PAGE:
CHAPEL HILL To varying degrees, medical implants such as catheters, artificial organs and sensors placed under the skin are critical to curing illness or making life better for the infirm, but they also raise the risk of serious infection. More than half of all hospital-acquired infections have been linked to implanted medical devices.
Now studies conducted by University of North Carolina at Chapel Hill chemists show it should be possible to cut that risk significantly by a method that mimics the bodys own self-defense mechanisms.
Led by Dr. Mark H. Schoenfisch, assistant professor of chemistry, researchers have found they can store nitric oxide in sol-gel based materials that could be used to coat implants. Nitric oxide, a natural anti-bacterial agent, is slowly released by the coating when placed in watery environments such as blood or tissue and reduces bacterias tendency stick to the implants and form living films that lead to infection.
Efforts to reduce infections related to medical implants using conventional antibiotic treatments suffer from the widespread problem of emerging resistance from the most troublesome bacterial strains, Schoenfisch said. However, local nitric oxide release mimics our bodys own self-defense mechanisms against foreign cells.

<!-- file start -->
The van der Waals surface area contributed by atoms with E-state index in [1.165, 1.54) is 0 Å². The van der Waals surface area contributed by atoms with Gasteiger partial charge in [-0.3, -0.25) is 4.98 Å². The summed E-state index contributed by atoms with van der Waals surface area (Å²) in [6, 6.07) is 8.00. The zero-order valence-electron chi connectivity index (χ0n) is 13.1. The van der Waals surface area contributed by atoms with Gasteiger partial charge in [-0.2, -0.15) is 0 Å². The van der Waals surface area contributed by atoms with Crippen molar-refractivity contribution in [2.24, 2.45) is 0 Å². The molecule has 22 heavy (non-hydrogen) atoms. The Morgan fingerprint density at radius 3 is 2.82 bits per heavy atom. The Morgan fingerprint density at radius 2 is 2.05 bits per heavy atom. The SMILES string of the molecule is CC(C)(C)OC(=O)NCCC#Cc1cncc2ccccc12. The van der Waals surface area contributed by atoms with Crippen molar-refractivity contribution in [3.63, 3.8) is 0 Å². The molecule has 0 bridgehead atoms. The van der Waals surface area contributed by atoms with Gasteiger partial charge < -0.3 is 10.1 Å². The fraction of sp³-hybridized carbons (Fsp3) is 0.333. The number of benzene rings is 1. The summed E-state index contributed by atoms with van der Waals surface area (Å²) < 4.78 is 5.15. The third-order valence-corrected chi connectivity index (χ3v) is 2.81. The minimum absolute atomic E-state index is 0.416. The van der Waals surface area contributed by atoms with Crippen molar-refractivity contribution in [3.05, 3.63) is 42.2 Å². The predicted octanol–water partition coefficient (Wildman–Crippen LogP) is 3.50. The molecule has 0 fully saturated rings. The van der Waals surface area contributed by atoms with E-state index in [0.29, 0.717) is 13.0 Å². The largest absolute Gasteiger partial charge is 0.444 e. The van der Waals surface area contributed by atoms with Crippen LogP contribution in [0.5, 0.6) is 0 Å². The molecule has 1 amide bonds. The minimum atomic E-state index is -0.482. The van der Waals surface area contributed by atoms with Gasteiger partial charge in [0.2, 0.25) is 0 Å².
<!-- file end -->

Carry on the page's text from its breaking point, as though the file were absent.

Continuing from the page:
During a process called phagocytosis, immune system cells engulf bacteria and release high levels of reactive molecules, including nitric oxide, to destroy these foreign cells, he said. Thus, we hypothesized that polymeric nitric oxide release might represent a new approach for reducing bacterial adhesion and possibly the incidence or severity of infection.
A report on the research will appear in the Journal of the American Chemical Society this fall, but was posted Sept. 6 on the societys Web site under ASAP Contents http://pubs.acs.org/journals/jacsat/index.html. Graduate student Brian J. Nablo and former
Contact: David Williamson
University of North Carolina at Chapel Hill